I write this blog on roughly the one year anniversary of the COVID-19 global pandemic. While there is hope that an end is in sight, the pandemic continues and a third wave threatens Europe and other places, including the state of Michigan where I live. And so the question naturally arises: what is the role of the philosopher during a global pandemic? There are many issues a philosopher might address: What is the scope and limit of government authority during a health crisis (lockdowns)? How do we balance our individual rights to autonomy with our obligations to our society and fellow citizens (mask-wearing)? What is a just distribution of limited resources (vaccines)? I am sure there are others.
I was thinking about this as my wife and I were watching our favorite TV channel, MHZ, which features international shows, largely Scandinavian detective mysteries. Having seen pretty much all of the Swedish, Danish and Norwegian fare, we started watching an Austrian show, Anatomy of Evil. The hero, Richard Brock, is actually a psychiatrist who does forensic work and likes to solve crimes. He’s a cynical, no-nonsense, tell-it-straight, world-weary type who’s seen it all and has suffered personal loss. He carries his suffering throughout each episode but this personal pain allows him to be sympathetic and it motivates him to work selflessly to serve others. He can’t bring himself to believe in God, though he envies the waiter at his favorite cafe who does. In one scene where he is walking alone in a misty evening with his grey overcoat collar turned up, Brock reminded me of a photo of the French existentialist philosopher, Albert Camus. It occurred to me that Brock is Camus. Indeed, the post-Christian European is Camus and has been for years. During a global pandemic, perhaps we are all Camus. Je suis Albert Camus. And it is as Camus, author of The Plague, that we might learn the role of the philosopher during this time in our lives.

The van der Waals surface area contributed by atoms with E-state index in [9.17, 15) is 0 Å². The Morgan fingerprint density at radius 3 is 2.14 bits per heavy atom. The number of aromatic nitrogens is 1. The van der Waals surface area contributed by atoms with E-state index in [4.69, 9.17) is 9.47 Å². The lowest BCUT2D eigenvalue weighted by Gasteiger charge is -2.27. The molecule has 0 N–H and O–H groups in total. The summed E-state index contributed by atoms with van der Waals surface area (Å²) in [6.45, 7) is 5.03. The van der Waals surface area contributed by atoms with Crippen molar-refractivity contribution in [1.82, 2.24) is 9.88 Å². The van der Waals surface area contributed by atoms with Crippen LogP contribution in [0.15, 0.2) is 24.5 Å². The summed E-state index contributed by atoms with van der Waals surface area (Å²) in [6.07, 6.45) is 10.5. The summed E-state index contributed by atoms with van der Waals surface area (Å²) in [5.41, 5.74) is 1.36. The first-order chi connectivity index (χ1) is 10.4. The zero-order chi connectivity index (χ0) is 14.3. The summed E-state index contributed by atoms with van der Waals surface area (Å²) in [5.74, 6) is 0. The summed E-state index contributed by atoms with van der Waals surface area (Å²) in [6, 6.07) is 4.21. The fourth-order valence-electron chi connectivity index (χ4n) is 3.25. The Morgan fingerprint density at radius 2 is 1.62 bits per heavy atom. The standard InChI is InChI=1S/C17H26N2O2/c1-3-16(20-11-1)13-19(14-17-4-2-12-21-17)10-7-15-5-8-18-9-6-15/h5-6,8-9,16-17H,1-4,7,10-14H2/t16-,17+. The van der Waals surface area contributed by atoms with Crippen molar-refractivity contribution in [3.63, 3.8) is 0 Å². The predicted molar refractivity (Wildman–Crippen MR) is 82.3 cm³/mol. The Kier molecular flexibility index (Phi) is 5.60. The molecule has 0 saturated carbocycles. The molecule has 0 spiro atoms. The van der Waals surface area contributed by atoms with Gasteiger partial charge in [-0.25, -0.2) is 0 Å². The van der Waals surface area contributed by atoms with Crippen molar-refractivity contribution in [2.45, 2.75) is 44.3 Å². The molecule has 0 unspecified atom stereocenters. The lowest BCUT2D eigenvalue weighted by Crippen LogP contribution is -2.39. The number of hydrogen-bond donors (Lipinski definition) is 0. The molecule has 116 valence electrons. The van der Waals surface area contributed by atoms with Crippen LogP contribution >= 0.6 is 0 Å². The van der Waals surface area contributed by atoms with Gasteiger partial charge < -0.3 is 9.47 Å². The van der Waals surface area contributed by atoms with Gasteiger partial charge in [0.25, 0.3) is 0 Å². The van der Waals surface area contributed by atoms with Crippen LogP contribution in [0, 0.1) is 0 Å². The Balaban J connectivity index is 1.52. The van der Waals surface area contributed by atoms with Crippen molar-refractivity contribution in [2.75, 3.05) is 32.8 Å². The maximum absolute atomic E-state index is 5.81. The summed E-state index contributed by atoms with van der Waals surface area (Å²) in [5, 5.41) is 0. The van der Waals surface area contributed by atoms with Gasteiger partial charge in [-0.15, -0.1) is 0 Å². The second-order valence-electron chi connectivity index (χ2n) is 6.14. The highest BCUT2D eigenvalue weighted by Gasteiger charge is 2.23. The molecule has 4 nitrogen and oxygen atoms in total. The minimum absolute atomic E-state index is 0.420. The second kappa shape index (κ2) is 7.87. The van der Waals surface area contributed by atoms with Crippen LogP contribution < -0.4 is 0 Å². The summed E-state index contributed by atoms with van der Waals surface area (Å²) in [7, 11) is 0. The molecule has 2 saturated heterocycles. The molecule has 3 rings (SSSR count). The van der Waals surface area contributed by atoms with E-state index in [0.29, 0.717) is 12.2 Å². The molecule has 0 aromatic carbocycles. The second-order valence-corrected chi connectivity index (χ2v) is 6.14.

So, in what ways are we Albert Camus? Camus was born in Algeria, at the time a colony of France. Although he was a French citizen, he was staunchly anti-colonial. Today we are all anti-colonial, post-colonialists, are at least we should be. We all are aware of the injustices of political oppression in all its forms, whether grounded in nationalism, racism, sexism, etc. We take for granted the way Camus and the French existentialists — Jean-Paul Sartre and Simone DeBeauvoir, particularly — saw the need for philosophers to weigh in on the lived experience of human beings and how they paved the way for the philosophical and subsequent social movements of the 1960s, movements that continue to reverberate today. As an anti-colonialist, and a leader of the French Resistance against the Nazi occupation of France, Camus was “woke” before the rest of us, and the more woke we become, the more we resist the threats to human freedom and dignity, the more we are Camus.